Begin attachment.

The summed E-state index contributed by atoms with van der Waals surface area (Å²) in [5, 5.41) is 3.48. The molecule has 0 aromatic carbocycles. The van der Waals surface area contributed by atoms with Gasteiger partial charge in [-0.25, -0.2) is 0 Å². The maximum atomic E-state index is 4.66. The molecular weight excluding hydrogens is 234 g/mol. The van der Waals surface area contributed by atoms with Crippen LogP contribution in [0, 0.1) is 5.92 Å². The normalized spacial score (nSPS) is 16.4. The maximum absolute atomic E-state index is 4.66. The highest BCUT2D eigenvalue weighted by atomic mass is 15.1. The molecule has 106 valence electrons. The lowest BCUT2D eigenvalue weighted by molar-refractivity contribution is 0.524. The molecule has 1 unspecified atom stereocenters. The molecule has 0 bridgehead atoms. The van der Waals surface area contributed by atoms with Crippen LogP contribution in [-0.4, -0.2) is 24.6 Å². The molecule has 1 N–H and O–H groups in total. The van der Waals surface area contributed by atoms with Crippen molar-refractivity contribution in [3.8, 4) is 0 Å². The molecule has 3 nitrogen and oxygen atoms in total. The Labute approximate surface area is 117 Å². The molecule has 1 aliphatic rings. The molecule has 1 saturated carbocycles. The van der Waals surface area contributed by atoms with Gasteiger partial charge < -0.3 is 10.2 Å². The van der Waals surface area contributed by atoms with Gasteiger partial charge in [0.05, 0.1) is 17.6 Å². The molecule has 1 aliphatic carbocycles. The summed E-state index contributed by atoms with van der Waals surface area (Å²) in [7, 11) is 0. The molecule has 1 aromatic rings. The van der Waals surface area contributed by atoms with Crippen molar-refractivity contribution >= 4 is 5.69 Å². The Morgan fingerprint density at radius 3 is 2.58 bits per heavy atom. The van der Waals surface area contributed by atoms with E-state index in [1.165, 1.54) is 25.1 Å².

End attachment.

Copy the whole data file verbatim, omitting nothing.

The summed E-state index contributed by atoms with van der Waals surface area (Å²) in [5, 5.41) is 3.48. The molecule has 0 aromatic carbocycles. The van der Waals surface area contributed by atoms with Gasteiger partial charge in [-0.25, -0.2) is 0 Å². The maximum atomic E-state index is 4.66. The molecular weight excluding hydrogens is 234 g/mol. The van der Waals surface area contributed by atoms with Crippen LogP contribution in [0, 0.1) is 5.92 Å². The normalized spacial score (nSPS) is 16.4. The maximum absolute atomic E-state index is 4.66. The highest BCUT2D eigenvalue weighted by atomic mass is 15.1. The molecule has 106 valence electrons. The lowest BCUT2D eigenvalue weighted by molar-refractivity contribution is 0.524. The molecule has 1 unspecified atom stereocenters. The molecule has 0 bridgehead atoms. The van der Waals surface area contributed by atoms with Crippen LogP contribution in [-0.4, -0.2) is 24.6 Å². The molecule has 1 N–H and O–H groups in total. The van der Waals surface area contributed by atoms with Crippen molar-refractivity contribution in [3.8, 4) is 0 Å². The molecule has 3 nitrogen and oxygen atoms in total. The Labute approximate surface area is 117 Å². The molecule has 1 aliphatic rings. The molecule has 1 saturated carbocycles. The van der Waals surface area contributed by atoms with Gasteiger partial charge < -0.3 is 10.2 Å². The van der Waals surface area contributed by atoms with Gasteiger partial charge in [0.05, 0.1) is 17.6 Å². The molecule has 1 aliphatic carbocycles. The summed E-state index contributed by atoms with van der Waals surface area (Å²) in [7, 11) is 0. The molecule has 1 aromatic rings. The van der Waals surface area contributed by atoms with Crippen molar-refractivity contribution >= 4 is 5.69 Å². The Morgan fingerprint density at radius 3 is 2.58 bits per heavy atom. The van der Waals surface area contributed by atoms with E-state index in [1.165, 1.54) is 25.1 Å².